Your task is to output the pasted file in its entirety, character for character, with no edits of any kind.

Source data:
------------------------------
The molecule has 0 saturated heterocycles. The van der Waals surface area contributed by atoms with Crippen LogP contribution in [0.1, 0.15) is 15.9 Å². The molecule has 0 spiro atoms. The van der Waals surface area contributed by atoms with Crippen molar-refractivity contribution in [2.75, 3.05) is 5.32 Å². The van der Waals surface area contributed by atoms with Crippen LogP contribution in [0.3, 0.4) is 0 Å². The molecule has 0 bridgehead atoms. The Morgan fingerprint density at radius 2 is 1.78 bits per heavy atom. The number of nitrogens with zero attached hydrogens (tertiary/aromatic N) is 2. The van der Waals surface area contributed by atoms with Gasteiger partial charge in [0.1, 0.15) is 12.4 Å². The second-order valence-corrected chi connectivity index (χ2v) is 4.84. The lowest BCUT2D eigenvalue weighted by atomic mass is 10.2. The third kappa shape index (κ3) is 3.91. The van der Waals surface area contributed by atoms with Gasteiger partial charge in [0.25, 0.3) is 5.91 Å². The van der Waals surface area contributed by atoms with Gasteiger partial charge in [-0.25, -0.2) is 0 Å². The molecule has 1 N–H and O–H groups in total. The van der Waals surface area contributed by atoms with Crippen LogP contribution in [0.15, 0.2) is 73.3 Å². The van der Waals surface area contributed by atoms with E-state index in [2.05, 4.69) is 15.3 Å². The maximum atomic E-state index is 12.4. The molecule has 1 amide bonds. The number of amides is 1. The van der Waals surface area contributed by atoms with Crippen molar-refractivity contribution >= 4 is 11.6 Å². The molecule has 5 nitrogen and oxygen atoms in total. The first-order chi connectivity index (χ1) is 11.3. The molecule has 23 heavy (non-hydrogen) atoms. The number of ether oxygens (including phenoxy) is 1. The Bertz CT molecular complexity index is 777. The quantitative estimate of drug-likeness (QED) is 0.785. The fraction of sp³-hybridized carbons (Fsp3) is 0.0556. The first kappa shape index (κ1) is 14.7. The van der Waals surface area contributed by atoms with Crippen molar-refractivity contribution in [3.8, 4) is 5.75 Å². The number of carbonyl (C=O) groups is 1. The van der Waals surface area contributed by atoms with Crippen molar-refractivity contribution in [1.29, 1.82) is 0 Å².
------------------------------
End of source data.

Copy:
The molecule has 0 saturated heterocycles. The van der Waals surface area contributed by atoms with Crippen LogP contribution in [0.1, 0.15) is 15.9 Å². The molecule has 0 spiro atoms. The van der Waals surface area contributed by atoms with Crippen molar-refractivity contribution in [2.75, 3.05) is 5.32 Å². The van der Waals surface area contributed by atoms with Crippen LogP contribution in [0.3, 0.4) is 0 Å². The molecule has 0 bridgehead atoms. The Morgan fingerprint density at radius 2 is 1.78 bits per heavy atom. The number of nitrogens with zero attached hydrogens (tertiary/aromatic N) is 2. The van der Waals surface area contributed by atoms with Gasteiger partial charge in [0.1, 0.15) is 12.4 Å². The second-order valence-corrected chi connectivity index (χ2v) is 4.84. The lowest BCUT2D eigenvalue weighted by atomic mass is 10.2. The third kappa shape index (κ3) is 3.91. The van der Waals surface area contributed by atoms with Gasteiger partial charge in [0.25, 0.3) is 5.91 Å². The van der Waals surface area contributed by atoms with Gasteiger partial charge in [-0.25, -0.2) is 0 Å². The molecule has 1 N–H and O–H groups in total. The van der Waals surface area contributed by atoms with Crippen LogP contribution in [0.15, 0.2) is 73.3 Å². The van der Waals surface area contributed by atoms with E-state index in [2.05, 4.69) is 15.3 Å². The maximum atomic E-state index is 12.4. The molecule has 1 amide bonds. The number of amides is 1. The van der Waals surface area contributed by atoms with Crippen molar-refractivity contribution >= 4 is 11.6 Å². The molecule has 5 nitrogen and oxygen atoms in total. The first-order chi connectivity index (χ1) is 11.3. The molecule has 23 heavy (non-hydrogen) atoms. The number of ether oxygens (including phenoxy) is 1. The Bertz CT molecular complexity index is 777. The quantitative estimate of drug-likeness (QED) is 0.785. The fraction of sp³-hybridized carbons (Fsp3) is 0.0556. The first kappa shape index (κ1) is 14.7. The van der Waals surface area contributed by atoms with Crippen molar-refractivity contribution in [3.8, 4) is 5.75 Å². The number of carbonyl (C=O) groups is 1. The van der Waals surface area contributed by atoms with Crippen molar-refractivity contribution in [1.29, 1.82) is 0 Å².